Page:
You may also want to cast your eye over the suburb field definition in the new contact view as this is where most of the action is. There are two options to note:

  • the :value option which specifies the class name of the element which contains the value to place in attribute (the default would be whatever is within the rendered <li> field which, as we will find out below, will contain more than just the selected suburb)
  • the :after_update_element option which specifies a piece of Javascript to execute when the item is selected. You will see that this Javascript executes the Ajax.Autocompleter.extract_value function twice. This function does not exist in but is provides an easy way to extract extra values from an autocomplete list.

The Autocompleter methods conviently pass the complete contents of the <li> field to the method specified in the :after_update_element option. This allows us to extract any additional values from this data. I have created a simple addition to the Ajax.Autocompleter class below that speeds this extraction:

Additional method for Ajax.Autocompleter class. This can be declared anywhere after the inital script inclusion. For my purposes I put this at the top of my application.js file. 

Ajax.Autocompleter.extract_value = 
function (value, className) {
var result;

var elements =
document.getElementsByClassName(className, value);
if (elements && elements.length == 1) {
result = elements[0].innerHTML.unescapeHTML();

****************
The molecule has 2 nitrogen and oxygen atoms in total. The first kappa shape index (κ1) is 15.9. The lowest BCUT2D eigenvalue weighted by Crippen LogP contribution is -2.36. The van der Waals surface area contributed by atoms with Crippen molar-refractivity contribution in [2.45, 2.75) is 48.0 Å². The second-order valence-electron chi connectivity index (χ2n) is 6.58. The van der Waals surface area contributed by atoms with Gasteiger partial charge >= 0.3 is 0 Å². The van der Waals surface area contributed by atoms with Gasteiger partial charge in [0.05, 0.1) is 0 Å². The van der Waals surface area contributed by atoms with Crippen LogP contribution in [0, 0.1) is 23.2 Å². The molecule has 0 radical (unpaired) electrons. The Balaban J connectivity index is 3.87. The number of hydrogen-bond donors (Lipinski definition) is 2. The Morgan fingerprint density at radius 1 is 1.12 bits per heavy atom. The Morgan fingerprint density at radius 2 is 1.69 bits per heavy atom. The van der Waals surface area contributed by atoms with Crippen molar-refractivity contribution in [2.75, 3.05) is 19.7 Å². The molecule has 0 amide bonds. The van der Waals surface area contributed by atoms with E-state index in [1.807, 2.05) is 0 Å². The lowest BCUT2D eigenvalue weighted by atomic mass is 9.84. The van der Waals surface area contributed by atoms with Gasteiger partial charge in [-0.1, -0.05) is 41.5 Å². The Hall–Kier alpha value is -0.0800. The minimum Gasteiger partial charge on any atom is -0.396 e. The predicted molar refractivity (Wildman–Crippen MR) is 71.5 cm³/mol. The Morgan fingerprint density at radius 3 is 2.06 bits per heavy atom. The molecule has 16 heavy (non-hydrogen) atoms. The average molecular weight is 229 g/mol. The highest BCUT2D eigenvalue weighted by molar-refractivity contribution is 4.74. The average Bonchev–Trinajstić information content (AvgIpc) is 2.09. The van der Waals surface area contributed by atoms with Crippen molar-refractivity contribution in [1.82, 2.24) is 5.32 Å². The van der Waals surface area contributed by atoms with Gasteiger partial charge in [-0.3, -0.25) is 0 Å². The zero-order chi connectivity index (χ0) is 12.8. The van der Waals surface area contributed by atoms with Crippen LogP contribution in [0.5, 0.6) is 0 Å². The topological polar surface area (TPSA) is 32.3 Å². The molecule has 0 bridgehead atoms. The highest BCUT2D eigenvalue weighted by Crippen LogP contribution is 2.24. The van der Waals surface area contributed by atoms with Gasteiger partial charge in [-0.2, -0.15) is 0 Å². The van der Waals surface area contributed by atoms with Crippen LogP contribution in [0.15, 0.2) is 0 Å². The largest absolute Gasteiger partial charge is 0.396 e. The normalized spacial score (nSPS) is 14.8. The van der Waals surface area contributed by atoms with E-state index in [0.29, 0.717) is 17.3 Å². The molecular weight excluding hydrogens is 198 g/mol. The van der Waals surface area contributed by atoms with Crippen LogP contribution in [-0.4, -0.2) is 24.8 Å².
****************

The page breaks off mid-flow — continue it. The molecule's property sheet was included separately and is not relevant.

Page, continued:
return result;

 So that's all there is to it. If anyone would like me to create a demo of the above code, ask me and, if I get enough requests, I'll put something together.

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Reader Comments (11)

Very helpful. I reckon this'll get a flogging from me. Thanks from a fellow Aussie.
November 28, 2006 | Unregistered CommenterJohnny
Hi Wayne

Please provide me the live demo of the example will auto-populate a state and postcode based on the user's selected suburb (yes, I'm Australian). If you will also provide the same script in php & ajax, it will be very helpfull for me. I have urgent need of this so please do the needfull asap.

January 3, 2007 | Unregistered Commenterrajeev
Thanks for this article (from another Aussie in Darwin!).

A couple of things I had to modify in order to get things working as normal:-

1. I had to change the view script to:-

<%= text_field_with_autcomplete(:contact, :suburb,
:select => "value", {}, { :after_update_element => "function (ele, value) ...etc.

Note the extra curly braces straight after the model and column name.